One piece of good news: A new study in the British Medical Journal reveals that for most people, eating gluten—a protein found in wheat, rye, and barley—is not, as some believe, linked to a higher risk of heart disease.

In fact, unless you have celiac disease, going gluten-free might actually harm your heart, reports Andrew Chan, M.D., associate professor of medicine at Harvard Medical School and one of the study’s authors. 

"When you start to restrict gluten, you may start to restrict foods that are high in whole grains," Chan says. "Whole grains are linked to better cardiovascular health outcomes."

Celiac disease is an autoimmune condition affecting about 1 percent of people in the U.S., where gluten causes inflammation and damage in the intestine. Some research suggests that the disease may also increase inflammation throughout the body, possibly raising heart disease risk in people with celiac disease. But this study provides evidence that this is not the case for people who don't have the condition.

The research team, from Harvard University and Columbia University, reviewed data on 64,714 women and 45,303 men without celiac disease who reported on their food habits every four years from 1986 through 2010.

In the study, the researchers found that people without celiac disease whose diets contained the most gluten were no more likely to have developed heart disease than those who ate the least gluten.

They also found that avoiding food with gluten was linked to eating fewer whole grains. 

The results aren’t surprising, according to Alice Lichtenstein, D.Sc., a professor of nutrition science and policy at Tufts University who wasn’t involved with the study. She says there’s no good theoretical reason why eating foods with gluten would be related to heart disease in people without celiac.

Who Should Go Gluten-Free?

A gluten-free diet is a must for people diagnosed with celiac disease. But in recent years, the number of people without celiac disease following a gluten-free diet has grown considerably, with surveys suggesting that about 30 percent of Americans are trying to minimize or avoid gluten.

Some people who don't have celiac disease do report gastrointestinal symptoms caused by gluten—a condition known as non-celiac gluten sensitivity, which scientists don't fully understand. But there's little evidence for the claims that gluten can cause obesity, joint pain, low energy, depression and migraines in people.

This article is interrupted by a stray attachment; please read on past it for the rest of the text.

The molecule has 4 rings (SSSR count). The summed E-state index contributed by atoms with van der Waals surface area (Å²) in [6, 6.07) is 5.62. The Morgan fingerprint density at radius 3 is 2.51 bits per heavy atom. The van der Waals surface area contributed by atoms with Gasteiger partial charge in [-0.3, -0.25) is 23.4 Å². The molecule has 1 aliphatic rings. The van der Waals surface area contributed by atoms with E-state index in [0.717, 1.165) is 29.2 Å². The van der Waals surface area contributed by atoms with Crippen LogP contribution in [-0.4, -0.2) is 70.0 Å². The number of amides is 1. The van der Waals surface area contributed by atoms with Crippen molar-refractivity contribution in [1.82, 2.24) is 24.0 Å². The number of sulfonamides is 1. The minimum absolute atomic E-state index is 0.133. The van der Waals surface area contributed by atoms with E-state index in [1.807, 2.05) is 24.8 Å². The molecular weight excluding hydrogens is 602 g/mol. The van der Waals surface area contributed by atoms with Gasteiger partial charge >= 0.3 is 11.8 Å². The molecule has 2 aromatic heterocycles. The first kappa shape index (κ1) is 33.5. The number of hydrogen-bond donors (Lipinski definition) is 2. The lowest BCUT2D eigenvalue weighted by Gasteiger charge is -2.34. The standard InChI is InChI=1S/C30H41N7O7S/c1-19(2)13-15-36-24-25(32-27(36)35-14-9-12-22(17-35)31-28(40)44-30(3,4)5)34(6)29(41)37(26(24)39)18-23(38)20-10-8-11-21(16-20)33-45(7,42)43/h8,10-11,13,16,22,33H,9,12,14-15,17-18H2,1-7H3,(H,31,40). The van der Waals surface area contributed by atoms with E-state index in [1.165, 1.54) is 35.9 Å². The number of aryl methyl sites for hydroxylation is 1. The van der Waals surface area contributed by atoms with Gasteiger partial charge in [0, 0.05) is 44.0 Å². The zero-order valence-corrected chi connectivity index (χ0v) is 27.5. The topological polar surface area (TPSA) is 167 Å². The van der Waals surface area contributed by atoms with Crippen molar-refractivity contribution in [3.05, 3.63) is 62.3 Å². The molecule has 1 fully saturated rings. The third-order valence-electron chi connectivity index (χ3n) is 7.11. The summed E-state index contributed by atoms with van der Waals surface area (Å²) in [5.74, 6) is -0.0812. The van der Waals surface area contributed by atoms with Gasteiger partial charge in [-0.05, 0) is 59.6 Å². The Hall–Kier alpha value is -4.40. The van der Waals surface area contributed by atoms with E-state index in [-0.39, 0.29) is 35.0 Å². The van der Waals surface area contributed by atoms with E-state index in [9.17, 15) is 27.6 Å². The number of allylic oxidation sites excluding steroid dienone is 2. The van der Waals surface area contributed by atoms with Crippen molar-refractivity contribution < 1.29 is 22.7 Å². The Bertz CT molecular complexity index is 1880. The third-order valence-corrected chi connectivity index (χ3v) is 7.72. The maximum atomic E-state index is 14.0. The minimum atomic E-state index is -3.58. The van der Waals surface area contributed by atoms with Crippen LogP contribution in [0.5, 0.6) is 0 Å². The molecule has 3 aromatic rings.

Chan says the results of the new study should make people without celiac disease think twice before going gluten-free.

“We want people to be cautious about taking on extreme diets without knowing what the full implications of those diets may be,” he says. 

The Downside of a Gluten-Free Diet

It is concerning that people on a gluten-free diet may be eating fewer whole grains, says Lichtenstein—mainly because of whole grains’ high fiber content.

"Fiber is an under-consumed nutrient," she says.

Also, she points out, gluten-free foods tend to have more saltsugar, and fat, and they’re often more expensive, than their gluten-containing counterparts.

"From a straight nutrition perspective, there doesn’t seem to be an advantage to choosing gluten-free products," she says.

And going gluten-free can have another unintended consequence: increasing your intake of arsenic and other heavy metals. Cereals, crackers, pastas and other gluten-free products are often made with rice flour.

Consumer Reports’ food safety experts have found that rice and rice-based products can have concerning amounts of arsenic, and recommend minimizing your intake of them.

A recent study published in the journal Epidemiology showed that people on a gluten-free diet had twice the amount of arsenic and 70 percent more mercury in their urine than people who were not.

"This study provides strong evidence that consumers on a gluten-free diet are exposed to a much higher level of arsenic, as a result of eating products that typically contain rice flour," says James Rogers, Ph.D., Director of Food Safety and Research at Consumer Reports. "This new data, in addition to Consumer Reports' own investigations into rice and arsenic, indicates that consumers should consider trading rice for alternative grains at least some of the time."

Get Your Grains

Everyone needs to eat whole grains: 3 to 4 ounces per day for most adults.

And if you're following a gluten-free diet, pay special attention to including whole grains in your diet, Lichtenstein says. 

Double check the nutrition label, she says. “Whatever the product is that you choose,” she says, “make sure that it’s made with the whole grain and not the refined grain.”

Ideally, she says, the whole grain will be the first on the ingredients list, since those lists are organized from greatest amount to least amount by weight in the food.

Many whole grains don't contain any gluten. However, if you have celiac disease, be sure to look for gluten-free labels on products because the grains may be processed on the same equipment as wheat or other gluten-containing grain products.

  • Amaranth
  • Brown rice (in limited amounts because of arsenic concerns)
  • Buckwheat
  • Oats
  • Quinoa
  • Sorghum
  • Teff